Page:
OSS holds International Food Fair, tree planting

OSS holds International Food Fair, tree planting

Students from Taiwan offer free fried mochi to attendees, including Moses Joshua B. Atega (rightmost), International Students adviser, who served as the host during the closing fellowship program of the Office of Student Services (OSS) Month and International Cultural Exchange Month.

The Silliman University (SU) Office of Student Services (OSS) organized the first International Food Fair open to the SU community and a tree planting activity, March 9, 2020 at the Alumni Tree Park.

The activities were part of the closing fellowship program for OSS Month and International Cultural Exchange Month, which are annual celebrations in SU that aim to encourage fellowship among the diverse student body and highlight the various student services on campus.

Students from Japan sell dango mochi to fellow students.

SU students from Taiwan, Korea, Somalia, India, Nigeria, Japan, Myanmar, and the US prepared and sold food from their home countries’ local cuisine.

(L-R) Egg curry and garlic flakes by students from Myanmar and dango mochi by students from Japan.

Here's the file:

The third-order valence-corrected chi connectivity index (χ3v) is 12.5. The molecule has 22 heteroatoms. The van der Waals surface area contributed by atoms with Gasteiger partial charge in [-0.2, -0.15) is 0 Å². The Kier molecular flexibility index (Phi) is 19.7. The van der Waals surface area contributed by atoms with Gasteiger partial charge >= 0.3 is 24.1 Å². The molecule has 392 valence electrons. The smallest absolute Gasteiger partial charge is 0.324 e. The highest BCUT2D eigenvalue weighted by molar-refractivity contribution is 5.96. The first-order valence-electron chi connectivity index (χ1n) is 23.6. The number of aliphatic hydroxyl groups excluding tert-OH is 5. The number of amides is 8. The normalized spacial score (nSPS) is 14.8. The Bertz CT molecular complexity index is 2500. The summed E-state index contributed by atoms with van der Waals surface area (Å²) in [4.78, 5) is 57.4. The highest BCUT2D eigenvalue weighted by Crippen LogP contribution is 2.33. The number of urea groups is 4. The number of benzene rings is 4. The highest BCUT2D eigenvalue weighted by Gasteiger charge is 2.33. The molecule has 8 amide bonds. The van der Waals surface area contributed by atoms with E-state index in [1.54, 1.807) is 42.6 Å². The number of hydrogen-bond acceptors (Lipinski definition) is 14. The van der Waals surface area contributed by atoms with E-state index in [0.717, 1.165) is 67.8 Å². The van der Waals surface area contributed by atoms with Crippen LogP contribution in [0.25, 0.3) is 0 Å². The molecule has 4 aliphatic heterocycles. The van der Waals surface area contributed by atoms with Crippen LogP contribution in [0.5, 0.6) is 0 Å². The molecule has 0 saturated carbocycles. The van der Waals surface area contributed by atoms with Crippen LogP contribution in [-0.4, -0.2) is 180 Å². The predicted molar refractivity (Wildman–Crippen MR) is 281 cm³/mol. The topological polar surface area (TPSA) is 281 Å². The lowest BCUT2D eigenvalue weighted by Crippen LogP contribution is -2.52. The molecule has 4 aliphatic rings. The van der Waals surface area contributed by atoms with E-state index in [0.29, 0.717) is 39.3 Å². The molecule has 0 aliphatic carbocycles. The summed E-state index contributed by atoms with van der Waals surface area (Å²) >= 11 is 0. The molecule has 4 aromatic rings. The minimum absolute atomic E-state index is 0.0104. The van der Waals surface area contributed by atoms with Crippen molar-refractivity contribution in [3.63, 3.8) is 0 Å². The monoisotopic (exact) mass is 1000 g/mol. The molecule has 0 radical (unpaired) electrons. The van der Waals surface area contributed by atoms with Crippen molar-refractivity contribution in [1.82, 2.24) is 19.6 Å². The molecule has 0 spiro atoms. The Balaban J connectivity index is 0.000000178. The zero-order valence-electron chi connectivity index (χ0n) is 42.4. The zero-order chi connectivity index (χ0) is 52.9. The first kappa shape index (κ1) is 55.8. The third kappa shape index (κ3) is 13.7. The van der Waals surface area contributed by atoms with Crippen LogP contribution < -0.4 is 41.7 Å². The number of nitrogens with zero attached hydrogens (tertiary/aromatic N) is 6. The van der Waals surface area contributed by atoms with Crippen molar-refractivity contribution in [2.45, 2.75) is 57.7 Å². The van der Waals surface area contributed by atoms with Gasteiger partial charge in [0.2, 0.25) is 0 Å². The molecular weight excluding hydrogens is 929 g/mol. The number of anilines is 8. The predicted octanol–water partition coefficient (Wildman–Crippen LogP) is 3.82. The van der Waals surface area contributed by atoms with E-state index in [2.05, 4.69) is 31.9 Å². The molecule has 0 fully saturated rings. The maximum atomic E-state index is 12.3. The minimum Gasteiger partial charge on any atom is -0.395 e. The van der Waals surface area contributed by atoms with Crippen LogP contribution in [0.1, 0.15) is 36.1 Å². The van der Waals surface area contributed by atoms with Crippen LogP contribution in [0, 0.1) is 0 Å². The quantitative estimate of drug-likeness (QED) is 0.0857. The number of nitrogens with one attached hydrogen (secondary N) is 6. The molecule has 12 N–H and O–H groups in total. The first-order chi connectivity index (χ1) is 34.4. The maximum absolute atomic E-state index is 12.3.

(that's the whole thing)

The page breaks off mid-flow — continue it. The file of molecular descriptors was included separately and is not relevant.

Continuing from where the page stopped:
“Every year, there’s always a food festival, but this is the first time that we opened it to the public, upon the request of the Dean of Students. Before, we only get to serve it to the Silliman church [attendees]…It’s the first time we’re doing it for the Silliman community,” said Moses Joshua B. Atega, SU International Students adviser.

Heads and staff of offices under the OSS also planted native trees and hibiscus plants at the Alumni Tree Park, located behind the Oriental Hall.

Princeton Apura (center, in blue), Student Housing and Residence Division (SHRD) head, plants a Cassia grandis seedling with SHRD staff.


Abe Cadeliña, Student Organizations and Activities Division (SOAD) Officer-in-Charge, plants a Canarium asperum seedling with SOAD staff.


Atega said the six offices under the OSS each planted one seedling among the following tree species: Philippine Cedar or Red Cedar (Toona calantas), Canarium asperum, and Cassia grandis.Atega added that the tree species were chosen by Rene “Tatay Ite” Vendiola, a Negrense conservationist and proprietor of the Liptong Woodland at Bacong, Negros Oriental, because they could survive in the soil dominated by the non-endemic Mahogany trees planted in the park when it was started by SU alumni in the 1970s.